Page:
- • When we do something bad, we do it quickly, and try to get it out of sight. “Since it was the day of Preparation, the Jews did not want the bodies left on the cross during the sabbath… So they asked Pilate to have the legs of the crucified men broken and the bodies removed.”
- • We hide in words. We use the passive voice. “Then he handed him over to them to be crucified.” By whom? We are vague. “They crucified him.” Who’s they?
Jesus’ crucifixion is a work-to-rule strike against this avoidance. God refuses to play God for us. Instead, God takes on humanity and lives by our human rules. In doing so, Jesus proves himself Lord. He demonstrates the faithfulness of our God, a God who would submit to the life lived by those he loves. He demonstrates the cruelty, absurdity, and moral bankruptcy of the political, economic, social, religious, and cultural systems under which we labor. Remember, all this was done in broad daylight, likely an early April day like today. What was done was done legally, in accordance with the political, social, cultural, and religious mores of those present, and the result was the death of an innocent. Such is the end of all purely human endeavor. By fatally submitting to every last human order given, Jesus implicates us all in that death, in that sin. God did nothing that afternoon but what we ourselves ordered. The result was our doing. We can blame other people or groups for worldly ills, we can blame spirits and devils, we can blame systems and structures all we want, but we are always and already radically responsible. Each of us, all of us. Right now, all the time.
The Family at the Cross
We see in Pilate, the religious authorities, and the crowd what avoidance looks like, but what might radical responsibility look or sound like?
In our collect, we ask God today to “behold this your family.” We must do the same: “behold this your family.”
“When Jesus saw his mother and the disciple whom he loved standing beside her, he said to his mother, ‘Woman, here is your son.’ Then he said to the disciple, ‘Here is your mother.’ And from that hour the disciple took her into his own home.”
Jesus beholds and re-creates the human family, renewing radical, mutual obligation amid fatal indifference and apathy.
The murderous Cain refused to acknowledge that he was his brother’s keeper, and we too deny our obligations, we too avoid our human family. They can’t be our responsibility, we say. It’s too much to ask of us to care for others, we insist.
No, says Jesus. Here is your child. Here is your parent. We remain siblings, mutually and forever responsible for one another, and, with God’s help, we can bear that awesome responsibility.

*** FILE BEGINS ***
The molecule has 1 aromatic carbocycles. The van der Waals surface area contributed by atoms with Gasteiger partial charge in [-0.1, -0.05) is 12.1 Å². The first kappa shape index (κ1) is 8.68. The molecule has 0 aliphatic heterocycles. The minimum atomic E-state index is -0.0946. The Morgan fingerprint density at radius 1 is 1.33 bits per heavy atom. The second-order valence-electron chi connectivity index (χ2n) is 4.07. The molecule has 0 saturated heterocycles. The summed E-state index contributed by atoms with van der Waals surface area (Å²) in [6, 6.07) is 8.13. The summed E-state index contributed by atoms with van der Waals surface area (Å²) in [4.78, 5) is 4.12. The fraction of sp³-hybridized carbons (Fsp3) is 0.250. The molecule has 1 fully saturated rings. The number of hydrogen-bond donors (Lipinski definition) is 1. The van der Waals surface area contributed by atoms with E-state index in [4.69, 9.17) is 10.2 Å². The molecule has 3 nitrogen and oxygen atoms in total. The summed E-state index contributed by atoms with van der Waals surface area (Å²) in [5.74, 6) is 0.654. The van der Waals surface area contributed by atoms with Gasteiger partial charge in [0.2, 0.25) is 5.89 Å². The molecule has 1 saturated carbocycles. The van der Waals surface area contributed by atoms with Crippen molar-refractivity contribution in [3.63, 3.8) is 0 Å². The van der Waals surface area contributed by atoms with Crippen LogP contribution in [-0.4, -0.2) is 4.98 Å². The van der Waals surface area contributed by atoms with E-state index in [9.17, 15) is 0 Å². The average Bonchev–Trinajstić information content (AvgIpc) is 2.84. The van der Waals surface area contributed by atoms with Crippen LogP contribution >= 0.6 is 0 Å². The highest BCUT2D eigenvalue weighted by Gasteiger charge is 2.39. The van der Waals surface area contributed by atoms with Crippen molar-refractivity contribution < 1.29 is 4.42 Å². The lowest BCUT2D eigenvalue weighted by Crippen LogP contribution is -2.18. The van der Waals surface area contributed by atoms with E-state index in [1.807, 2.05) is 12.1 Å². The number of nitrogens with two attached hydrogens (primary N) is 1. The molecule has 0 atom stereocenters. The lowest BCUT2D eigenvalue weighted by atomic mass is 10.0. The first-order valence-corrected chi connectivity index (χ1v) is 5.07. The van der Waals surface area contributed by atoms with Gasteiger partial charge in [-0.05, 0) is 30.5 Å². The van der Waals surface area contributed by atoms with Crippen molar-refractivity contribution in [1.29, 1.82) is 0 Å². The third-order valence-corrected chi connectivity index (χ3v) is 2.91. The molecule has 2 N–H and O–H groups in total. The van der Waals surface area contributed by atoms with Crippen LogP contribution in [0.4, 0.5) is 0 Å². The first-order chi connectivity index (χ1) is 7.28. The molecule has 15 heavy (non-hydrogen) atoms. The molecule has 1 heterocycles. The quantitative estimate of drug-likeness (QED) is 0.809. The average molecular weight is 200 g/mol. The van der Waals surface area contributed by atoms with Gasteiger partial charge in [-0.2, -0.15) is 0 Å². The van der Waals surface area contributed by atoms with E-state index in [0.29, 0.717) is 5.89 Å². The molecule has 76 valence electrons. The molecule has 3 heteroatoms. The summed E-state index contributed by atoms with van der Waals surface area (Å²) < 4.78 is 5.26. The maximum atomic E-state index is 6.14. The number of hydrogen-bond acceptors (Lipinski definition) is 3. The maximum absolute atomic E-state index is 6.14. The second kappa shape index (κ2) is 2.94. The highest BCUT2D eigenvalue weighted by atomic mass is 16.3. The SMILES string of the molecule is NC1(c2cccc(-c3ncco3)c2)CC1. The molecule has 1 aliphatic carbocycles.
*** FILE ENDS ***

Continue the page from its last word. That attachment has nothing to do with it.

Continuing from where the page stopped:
It’s not enough for us to imagine that she is someone’s daughter, Jesus says. She is our daughter.
It’s not enough for us to drive as if our kids lived in the neighborhood, Jesus says. Those are our kids.
It’s not enough for us to see if we can get our friends to call their elderly parents, Jesus says. They’re our parents.
It’s not enough for us to wonder what we would say if it were our parent on the ventilator, Jesus says. That man is our father.
It is not enough to say it is a natural disaster for which no one can be blamed, not when we avoid confronting the human disasters—the poverty, the inequality, and the injustice—that compound the natural ones.
It is not enough to insist “we are all in this together.” We must work to make that a fact.
In his crucifixion, Jesus comes for our excuses, for our empty apologies, and for our self-deceptions when it comes to what we owe to one another. He strikes against our half-measures, our violence, our faithlessness. He invites, he commands instead the radical, mutual, inalienable responsibility of family.
Huntley’s poem wonders what would happen if God went on strike. The Gospel reminds us that we know what it looks like when we go on strike, when we refuse to work with and for our family. It is the crucifixion.
Jesus went on strike to end our strike, and so we might conclude with something different today:
People demand a better deal.
They manipulate the law;
And so God, though still heavenly,
Became the man we saw.
Jesus showed us all the horror
Of doing just what we like.
What will come of the dreadful day
The Messiah went on strike?
1 – “Work-to-Rule,” Wikipedia, accessed April 10, 2020, https://en.wikipedia.org/wiki/Work-to-rule. I first heard about work-to-rule in, and the above description is based on, James C. Scott, Two Cheers for Anarchism: Six Easy Pieces on Autonomy, Dignity, and Meaningful Work and Play (Princeton, NJ: Princeton University Press, 2012), 46.